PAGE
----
Writing Expectations

  • ***ALWAYS READ YOUR WORK BEFORE TURNING IT IN.

    • Head paper as shown on the back.
    • No white out;  ONE LINE THROUGH MISTAKES.
    • More than three cross-outs on a paper to be turned in? Recopy!
    • CURSIVE, unless otherwise instructed for all final drafts, and work turned in.
    • Dark blue or black ink, not markers.
    • Pencil may be used for drawing, brainstorming, prewriting, rough drafts.
    • Do not circle, underline or quote things for no reason.
    • Do not write THE END.
    • When using dialogue, start a new paragraph when another person (character) speaks.
    • Check the rules for dialogue in your grammar book if you are uncertain.
    • Paragraph length:  Sixth Grade=6-8 sentences, Seventh Grade=7-9 sentences,
    • Eighth Grade=8-10 sentences.  Assignments will vary in length (number of paragraphs).

     

    USING THE COMPUTER:

    ***MAKE SURE YOUR COMPUTER AND PRINTER ARE BOTH WORKING. ASSIGNMENTS MUST BE TURNED IN ON TIME.

    • Do not use all capitals.
    • Tab once for paragraphs.
    • Use textbook fonts:  HELVETICA, PALATINO, GENEVA.
    • Font size 12 for text;  titles may be larger.
    • Double space.
    • One space after a comma.
    • Two spaces after a period (.), semicolon (;) and colon (:).


    WRITING PROCESS:

    BRAINSTORM:  Use pencil. May print, and should be up to one page. Include story ideas, catch words and phrases, who, what, when where, why, how.
    PRE-WRITE:  Use pencil. May print.  Should include the main ideas of the story, which will later be beefed up with details and vocabulary.  Must be read and signed by a reader.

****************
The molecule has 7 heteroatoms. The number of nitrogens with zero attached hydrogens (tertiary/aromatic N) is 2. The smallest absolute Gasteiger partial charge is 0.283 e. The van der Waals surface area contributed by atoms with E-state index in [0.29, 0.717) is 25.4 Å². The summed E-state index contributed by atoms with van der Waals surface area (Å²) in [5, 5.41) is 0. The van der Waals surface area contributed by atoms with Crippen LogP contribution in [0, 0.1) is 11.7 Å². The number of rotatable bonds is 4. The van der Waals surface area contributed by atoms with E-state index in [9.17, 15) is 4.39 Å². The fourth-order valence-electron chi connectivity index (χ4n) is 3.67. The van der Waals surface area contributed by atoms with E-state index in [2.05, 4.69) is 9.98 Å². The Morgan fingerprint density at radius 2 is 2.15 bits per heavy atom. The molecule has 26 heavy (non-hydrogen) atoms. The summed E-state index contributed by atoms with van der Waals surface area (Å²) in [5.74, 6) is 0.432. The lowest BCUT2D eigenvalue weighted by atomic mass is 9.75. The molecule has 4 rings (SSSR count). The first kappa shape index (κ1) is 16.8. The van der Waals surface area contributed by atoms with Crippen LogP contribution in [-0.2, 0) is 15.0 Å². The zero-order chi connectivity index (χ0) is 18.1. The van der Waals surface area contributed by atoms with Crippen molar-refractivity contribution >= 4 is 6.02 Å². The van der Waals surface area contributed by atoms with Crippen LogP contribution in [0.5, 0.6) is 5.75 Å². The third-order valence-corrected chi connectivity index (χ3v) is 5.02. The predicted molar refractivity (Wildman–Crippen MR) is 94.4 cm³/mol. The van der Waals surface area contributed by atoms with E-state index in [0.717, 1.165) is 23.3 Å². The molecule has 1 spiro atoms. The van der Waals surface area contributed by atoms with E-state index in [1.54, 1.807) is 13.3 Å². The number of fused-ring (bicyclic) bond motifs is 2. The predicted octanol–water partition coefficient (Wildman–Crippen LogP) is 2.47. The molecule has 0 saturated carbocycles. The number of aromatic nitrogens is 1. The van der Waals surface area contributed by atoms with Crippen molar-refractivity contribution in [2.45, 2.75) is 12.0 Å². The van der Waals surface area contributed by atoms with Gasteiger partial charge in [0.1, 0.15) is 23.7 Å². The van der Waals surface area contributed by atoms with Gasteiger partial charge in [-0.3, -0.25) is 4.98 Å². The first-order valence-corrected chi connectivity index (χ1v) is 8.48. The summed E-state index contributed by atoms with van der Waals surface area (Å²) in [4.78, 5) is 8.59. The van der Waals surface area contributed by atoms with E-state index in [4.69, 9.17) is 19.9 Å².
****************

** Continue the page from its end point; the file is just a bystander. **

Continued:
ROUGH DRAFT:  May use pencil. May print, and MUST SKIP LINES. This is the story with all the ideas and vocabulary. It must be neatly written.
    EDITING:  You and another person MUST edit your work for continuity, spelling, grammar, punctuation, proper paragraphs, overall details, and handwriting. It must be signed by the editor.
    FINAL DRAFT:  Includes all corrections and is in the correct format.
    PUBLISHING:  Share with the audience. This includes the teacher.

     

    GUIDE FOR PROOFREADING

    1. Is the first word of every paragraph indented?
    2. Do all verbs agree with each subject?
    3. Does every sentence and every proper noun begin with a capital letter?
    4. Does every sentence have the proper punctuation?
    5. Are all the words spelled correctly?
    6. Have you used your very best handwriting/computer skills?

    C.O.P.S.: Capitals-Organization-Punctuation-Spelling

    GUIDE FOR REVISING

    1. Are the characters and setting fully described?
    2. Have you chosen verbs that make the action exciting?
    3. Does your story have a beginning, middle, and end?
    4. Have you told the story in sequence?
    5. Have you added time words to make the time action clear?
    6. Have you beefed up your story with strong vocabulary?

     

    Correction Marks

    = New Paragraph

    = Not A Word

    = Dead Word

    = Not A Sentence

    = One Word

    = Not Correct

    = An area that does not make sense, or needs to be moved

    = Insert the above parts

    = Omit (line through work)

    = Split the word (not a compound)

    = Unclear

    = Space once or twice

    = Misspelling

    =Capitalize

    =Lower Case

    WRITING HINTS:

    Do not begin a sentence with:  And, Because, “Cuz, “Cause, And then, Then, So, But

    Do not begin every sentence with I.

    Do not use:  The End, That’s It, By  (Your Name).

    Do not use arrows or the word OVER to indicate turning the page over.

    Restrict the use of:  always, just, very, and, so, them, all, all of, had, great, but, really

    About to=poor grammar.

    Use word for numbers.  Never start a sentence like: 10 people left Pinole.

     

    Dates may be written with numbers.

    July 30, 1976 is correct.

    July 30th, 1976 is incorrect.

    October 21 is correct.

    October 21st is incorrect.